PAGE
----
ENERGY AND CLIMATE DEBATE
One week until election day, Congressional campaigns are in their final days, and several races remain too close to call. While Congress prepares for a brief but intense Lame Duck session, stay tuned for election updates.
In the meantime, climate negotiators spent last week in Bonn, Germany, with the last United Nations Framework Convention on Climate Change summit prior to the annual international climate negotiation this December in Lima, Peru. The third round of the Bonn Climate Change Conference concluded October 25, though negotiators reached no concrete result, leaving a busy schedule for the 20th COP/MOP in a few weeks. Almost 1,200 negotiators from 176 countries and organizations gathered last week to negotiate a new climate agreement, which is on target to be approved in Paris next December and to become effective in 2020. Last week’s talks failed to reach a conclusion on elements of the 2015 agreement and what should be included in the nationally determined contributions, which governments are expected to submit by early next year.
The Ad-hoc Working Group on the Durban Platform for Enhanced Action released draft text on October 24, focusing on key areas in regard to the role of Intended Nationally Determined Contributions within the planned 2015 global agreement. The working group left many of the difficult related issues unaddressed, such as whether they should include matters that go beyond reducing greenhouse gas emissions, whether rich and poor, developed and developing nations should have different types of obligations, whether INDCs should be legally binding, and how mitigation targets can be increased before the 2015 agreement is finalized.
The European Union approved October 24 greenhouse gas emission reduction targets for 2030. European Union leaders committed to reducing CO2 emissions by at least 40 percent by 2030 compared with 1990 levels, which will be legally binding for all member states. The bloc also agreed to increase the share of renewables in the energy mix to 27 percent compared with 1990 levels, as well as to improve energy efficiency by 27 percent.
The Intergovernmental Panel on Climate Change meets this week in Copenhagen to complete the last portion of its fifth assessment on global climate change, a synthesis of three reports released over the past year and a half on the physical science of climate change, adaptation and vulnerability, and potential mitigation efforts. The synthesis report, scheduled to be released this coming Sunday, is intended to be a resource for policymakers who are devising climate rules, and will be condensed further into a Summary for Policy Makers. The report provides a strong case for the need to act immediately to address climate change.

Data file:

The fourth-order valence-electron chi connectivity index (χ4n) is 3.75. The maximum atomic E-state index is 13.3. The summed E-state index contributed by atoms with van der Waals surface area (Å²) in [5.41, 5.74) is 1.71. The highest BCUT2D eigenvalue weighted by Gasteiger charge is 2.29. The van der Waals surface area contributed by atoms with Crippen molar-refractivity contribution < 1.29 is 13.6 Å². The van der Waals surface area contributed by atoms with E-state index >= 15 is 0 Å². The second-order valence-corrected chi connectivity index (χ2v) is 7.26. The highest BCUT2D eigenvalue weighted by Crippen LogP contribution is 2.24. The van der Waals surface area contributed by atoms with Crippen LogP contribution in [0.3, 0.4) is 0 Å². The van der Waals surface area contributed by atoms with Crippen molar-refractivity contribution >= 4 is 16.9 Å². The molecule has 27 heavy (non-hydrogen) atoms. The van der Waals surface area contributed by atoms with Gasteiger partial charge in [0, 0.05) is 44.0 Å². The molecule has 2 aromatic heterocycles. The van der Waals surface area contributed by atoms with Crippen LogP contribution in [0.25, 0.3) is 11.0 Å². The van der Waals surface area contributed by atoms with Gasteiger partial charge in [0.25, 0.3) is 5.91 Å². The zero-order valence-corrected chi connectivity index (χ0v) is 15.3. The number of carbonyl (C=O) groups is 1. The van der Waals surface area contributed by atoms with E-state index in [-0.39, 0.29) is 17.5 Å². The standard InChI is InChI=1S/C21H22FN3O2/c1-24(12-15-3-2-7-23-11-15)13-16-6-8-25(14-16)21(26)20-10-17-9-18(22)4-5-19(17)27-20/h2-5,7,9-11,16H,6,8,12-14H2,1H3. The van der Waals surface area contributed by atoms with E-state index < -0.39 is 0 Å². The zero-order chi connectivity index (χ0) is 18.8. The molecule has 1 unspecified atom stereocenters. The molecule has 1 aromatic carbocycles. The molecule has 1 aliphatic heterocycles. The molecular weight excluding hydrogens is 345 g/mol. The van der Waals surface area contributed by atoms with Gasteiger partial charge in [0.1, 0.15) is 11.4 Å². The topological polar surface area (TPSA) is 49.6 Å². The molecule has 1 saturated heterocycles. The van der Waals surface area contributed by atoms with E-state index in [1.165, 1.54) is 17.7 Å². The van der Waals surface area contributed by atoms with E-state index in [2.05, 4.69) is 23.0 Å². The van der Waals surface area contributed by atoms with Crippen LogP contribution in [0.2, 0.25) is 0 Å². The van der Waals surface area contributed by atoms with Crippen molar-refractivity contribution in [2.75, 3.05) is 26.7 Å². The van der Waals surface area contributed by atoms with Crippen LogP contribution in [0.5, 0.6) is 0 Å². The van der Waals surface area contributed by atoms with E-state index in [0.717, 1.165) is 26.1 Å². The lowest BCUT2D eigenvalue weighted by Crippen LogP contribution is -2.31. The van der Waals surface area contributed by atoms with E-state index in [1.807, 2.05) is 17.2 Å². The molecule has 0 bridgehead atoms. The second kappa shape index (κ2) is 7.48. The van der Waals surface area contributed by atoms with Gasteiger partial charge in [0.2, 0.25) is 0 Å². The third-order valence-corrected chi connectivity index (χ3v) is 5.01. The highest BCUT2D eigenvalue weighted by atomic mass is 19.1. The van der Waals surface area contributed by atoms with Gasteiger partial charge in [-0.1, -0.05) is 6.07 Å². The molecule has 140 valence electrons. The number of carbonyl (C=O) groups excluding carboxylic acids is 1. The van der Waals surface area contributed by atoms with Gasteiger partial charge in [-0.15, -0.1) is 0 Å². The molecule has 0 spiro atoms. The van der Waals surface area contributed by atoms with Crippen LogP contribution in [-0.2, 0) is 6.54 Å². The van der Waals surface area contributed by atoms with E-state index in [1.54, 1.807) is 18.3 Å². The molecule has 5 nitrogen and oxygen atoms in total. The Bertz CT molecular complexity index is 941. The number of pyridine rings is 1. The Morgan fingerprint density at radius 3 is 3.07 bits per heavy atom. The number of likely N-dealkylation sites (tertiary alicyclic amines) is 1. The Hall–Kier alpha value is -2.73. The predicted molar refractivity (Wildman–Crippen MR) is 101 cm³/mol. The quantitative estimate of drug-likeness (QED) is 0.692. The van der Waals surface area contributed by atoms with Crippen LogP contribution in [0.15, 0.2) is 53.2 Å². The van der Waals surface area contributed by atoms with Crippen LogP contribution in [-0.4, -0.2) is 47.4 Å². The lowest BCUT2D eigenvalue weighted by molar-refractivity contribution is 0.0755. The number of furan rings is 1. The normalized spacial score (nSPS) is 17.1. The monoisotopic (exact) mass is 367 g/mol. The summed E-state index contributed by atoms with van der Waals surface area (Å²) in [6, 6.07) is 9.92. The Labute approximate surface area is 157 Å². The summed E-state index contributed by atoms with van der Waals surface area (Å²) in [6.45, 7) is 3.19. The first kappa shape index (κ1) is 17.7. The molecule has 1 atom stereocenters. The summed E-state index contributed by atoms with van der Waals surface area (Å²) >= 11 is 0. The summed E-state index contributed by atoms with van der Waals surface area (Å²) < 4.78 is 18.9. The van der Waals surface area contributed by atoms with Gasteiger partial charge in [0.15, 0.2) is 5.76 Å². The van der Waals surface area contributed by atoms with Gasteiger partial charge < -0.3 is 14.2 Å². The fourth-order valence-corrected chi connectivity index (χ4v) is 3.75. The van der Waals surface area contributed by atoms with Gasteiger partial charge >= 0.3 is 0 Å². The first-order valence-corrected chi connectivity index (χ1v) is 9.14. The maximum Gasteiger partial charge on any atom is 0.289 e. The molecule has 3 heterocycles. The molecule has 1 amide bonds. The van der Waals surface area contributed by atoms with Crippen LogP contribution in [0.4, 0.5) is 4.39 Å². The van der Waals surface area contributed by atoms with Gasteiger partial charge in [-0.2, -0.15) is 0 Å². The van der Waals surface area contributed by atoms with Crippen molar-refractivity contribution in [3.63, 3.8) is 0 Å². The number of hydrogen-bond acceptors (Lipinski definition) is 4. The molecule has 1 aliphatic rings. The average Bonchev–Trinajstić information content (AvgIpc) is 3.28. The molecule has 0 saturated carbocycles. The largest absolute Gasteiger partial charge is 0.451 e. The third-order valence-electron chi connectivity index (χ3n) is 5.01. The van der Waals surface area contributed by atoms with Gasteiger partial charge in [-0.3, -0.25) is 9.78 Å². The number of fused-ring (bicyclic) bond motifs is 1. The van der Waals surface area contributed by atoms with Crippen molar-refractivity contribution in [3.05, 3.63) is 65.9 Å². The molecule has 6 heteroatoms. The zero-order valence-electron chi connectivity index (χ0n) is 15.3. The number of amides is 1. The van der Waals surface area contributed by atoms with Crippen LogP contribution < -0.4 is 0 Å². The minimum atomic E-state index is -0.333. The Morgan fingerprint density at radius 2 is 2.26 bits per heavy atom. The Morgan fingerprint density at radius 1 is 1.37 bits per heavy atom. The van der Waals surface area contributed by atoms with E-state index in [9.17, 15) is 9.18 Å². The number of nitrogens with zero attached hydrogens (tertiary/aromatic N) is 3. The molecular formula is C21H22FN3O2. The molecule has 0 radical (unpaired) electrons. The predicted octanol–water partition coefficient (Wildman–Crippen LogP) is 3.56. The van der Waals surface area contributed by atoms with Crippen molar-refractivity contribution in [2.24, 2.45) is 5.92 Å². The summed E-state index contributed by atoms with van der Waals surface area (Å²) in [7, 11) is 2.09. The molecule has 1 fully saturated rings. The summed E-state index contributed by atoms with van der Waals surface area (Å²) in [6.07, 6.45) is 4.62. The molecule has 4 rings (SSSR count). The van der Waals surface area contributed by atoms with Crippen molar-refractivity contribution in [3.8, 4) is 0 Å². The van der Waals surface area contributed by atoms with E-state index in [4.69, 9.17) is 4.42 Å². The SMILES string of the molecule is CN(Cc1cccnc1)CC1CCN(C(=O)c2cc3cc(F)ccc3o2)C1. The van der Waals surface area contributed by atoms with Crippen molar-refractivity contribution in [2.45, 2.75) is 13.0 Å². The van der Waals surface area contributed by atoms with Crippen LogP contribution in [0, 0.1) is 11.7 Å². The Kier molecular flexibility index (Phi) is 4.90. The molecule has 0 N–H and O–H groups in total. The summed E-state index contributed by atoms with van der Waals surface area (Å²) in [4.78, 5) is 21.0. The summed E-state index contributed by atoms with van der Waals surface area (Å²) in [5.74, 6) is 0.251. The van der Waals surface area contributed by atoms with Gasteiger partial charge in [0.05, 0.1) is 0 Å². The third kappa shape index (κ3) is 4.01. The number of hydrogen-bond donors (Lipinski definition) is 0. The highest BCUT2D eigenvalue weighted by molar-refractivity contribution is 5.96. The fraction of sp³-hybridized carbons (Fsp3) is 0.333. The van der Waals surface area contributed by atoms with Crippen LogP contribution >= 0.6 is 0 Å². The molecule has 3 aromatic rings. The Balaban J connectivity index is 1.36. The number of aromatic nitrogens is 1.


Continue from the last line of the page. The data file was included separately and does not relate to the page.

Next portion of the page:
Republican Senate May Pass House Measures
House Majority Leader Kevin McCarthy (R-CA) released a memorandum October 22 predicting that a Republican-controlled Senate would approve House-passed bills to eliminate the need for presidential permits for cross-border energy projects like the Keystone XL pipeline, establish deadlines for federal agencies to approve permits for constructing new natural gas pipelines, and streamline the permitting process for certain mining projects. Majority Leader McCarthy also said that the House will continue regulatory reform efforts that have stalled in the Senate.
EPW Fracking Report
The Senate Environment and Public Works Committee Republican staff released a report October 23 charging that the Obama administration and environmental advocates have repeatedly misled the public about the benefits and risks of fracking.
Climate Policy Event Forthcoming
The Institute for Policy Integrity hosted an event October 28 entitled “The Future of U.S. Climate Policy: Coal, Carbon Markets, and the Clean Air Act.” Keynote speakers included Senator Sheldon Whitehouse (D-RI) and Environmental Protection Agency Associated Administrator for the Office of Policy Joel Beauvais.
DEPARTMENT OF ENERGY
The Energy Information Administration released a report October 22 finding that domestic energy-related CO2 emissions increased 2.5 percent last year due to colder weather, which lead to an increase in residential and commercial energy demand for heating. Energy-related CO2 emissions increased from 5,267 MMT in 2012 to 5,396 MMT in 2013. Emissions last year were still ten percent below their 2005 level of 5,999 MMT.
$53 Million for Solar R&D
The Department of Energy awarded October 22 $53 million for 40 research and development projects aimed at reducing the cost of solar power. The agency said that long-term investments and partnerships have contributed to a 50 percent drop over the last three years in photovoltaic panel prices.
$9 Million for Commercial Building Efficiency
The Department of Energy announced October 23 $9 million to improve the energy efficiency of hotels, hospitals, offices, and other commercial buildings. The funding will aim to implement market-ready solutions across the country to improve commercial building efficiency, with a goal of demonstrating 20 percent savings or more across a variety of approaches.
The weekly Energy & Environment Update from ML Strategies provides an overview of what’s happening on and off Capitol Hill and around the world that may impact energy and environmental policies and industry players. Read the update here.